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Designed by Georg Trump between 1951 and 1955 and released by the Weber type foundry in Germany, Delphin I is a beautiful roman typeface with strong calligraphic leanings. Trump was primarily a teacher of lettering and typography, inspired by the well-respected German type designer and teacher F. H. Schneidler. All of Trumps calligraphic typefaces are notable for their beauty and elegance. The lowercase letters of Delphin I are slightly inclined, with ascenders that are much taller than the capitals. The h, k, p, and y make Delphin I easy to identify, along with the capitals K and R, which have tails that taper to a point. It is a fine typeface for advertising display work and commonly appears in film titles. Delphin II is a companion typeface to Delphin I, which is lighter in weight. Delphin II is unusual in that very little of the verve and definition of the lighter weight is lost in the translation to semibold, a tribute to Trumps genius as a type designer. Delphin II is a display face that can be used successfully in books, newsletters, magazines, and advertising. The Delphin IA and Delphin IIA fonts have the same basic designs as Delphin I and II, but with alternate versions of the letters d, g, and s.
Designed in 1922 by Rudolph Koch, one of the great lettering artists of the 20th century, Koch-Antiqua, also known as Locarno and Eve, has recently gained popularity among graphic designers and typographers. This delicate display face has a small x-height, very tall ascenders, and main strokes that taper gracefully downward. The E, L, Z, and z have spurs on the serifs of their baseline strokes. When new, Koch-Antiqua was Kochs most popular face outside of Germany, where blackletter types marked his success. Koch-Antiqua appeared extensively in advertising between the wars. A refined letterform, it is best used sparingly for a distinctive look in advertising, book, and job work.
Designed by Hermann Zapf and released by the Stempel type foundry in 1954, Kompakt is a heavy, almost roughly shaped display face. One of the most famous and prolific type designers of the 20th century, Zapf is best-known for his very popular Palatino and Optima typefaces. Kompakt is slightly inclined, with a large x-height and very short ascenders and descenders, and is easily recognized by the diamond-shaped dots above the i and j. Designed primarily for commercial use, it is very effective when applied frugally to advertising and job work.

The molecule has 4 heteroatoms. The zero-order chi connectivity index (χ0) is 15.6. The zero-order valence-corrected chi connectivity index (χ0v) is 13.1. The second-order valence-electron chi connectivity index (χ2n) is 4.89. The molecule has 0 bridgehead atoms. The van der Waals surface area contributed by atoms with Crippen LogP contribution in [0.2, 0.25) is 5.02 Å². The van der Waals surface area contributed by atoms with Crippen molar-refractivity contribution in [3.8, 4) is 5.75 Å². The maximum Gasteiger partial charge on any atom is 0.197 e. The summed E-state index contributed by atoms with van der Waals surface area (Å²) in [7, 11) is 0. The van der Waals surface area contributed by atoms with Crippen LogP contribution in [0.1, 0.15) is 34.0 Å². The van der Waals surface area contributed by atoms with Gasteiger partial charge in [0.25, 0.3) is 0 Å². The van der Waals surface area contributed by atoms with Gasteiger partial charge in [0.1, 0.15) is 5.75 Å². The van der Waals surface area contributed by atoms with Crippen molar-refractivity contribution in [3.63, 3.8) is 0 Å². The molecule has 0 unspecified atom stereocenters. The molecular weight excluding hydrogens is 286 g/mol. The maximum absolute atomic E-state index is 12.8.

Neuland is based on the handwriting of Rudolf Koch (as are all of his typefaces). Its simplicity and unusual shapes derive from the difficult and demanding art of punchcutting. In fact, it may be the only typeface designed by actually cutting the punches; Koch made no preliminary drawings. Designed and released by the Klingspor foundry in 1923, Neuland became enormously popular as an advertising typeface. It is a sans serif, all-capital design with angular features, obliqued strokes and a slight concavity to some of the vertical strokes. Used with restraint, it can lend power and persuasion to display work, as it did when forming the basis for titles appearing in the film Jurassic Park.
Neuland is a trademark of Linotype GmbH registered in the U.S. Patent and Trademark Office and may be registered in certain other jurisdictions.
Delphin is a trademark of Linotype Corp. and may be registered in certain jurisdictions in the name of Linotype Corp. or its licensee Linotype GmbH.
Koch Antiqua is a trademark of Linotype GmbH registered in the U.S. Patent and Trademark Office and may be registered in certain other jurisdictions.
Kompakt is a trademark of Linotype GmbH and may be registered in certain jurisdictions.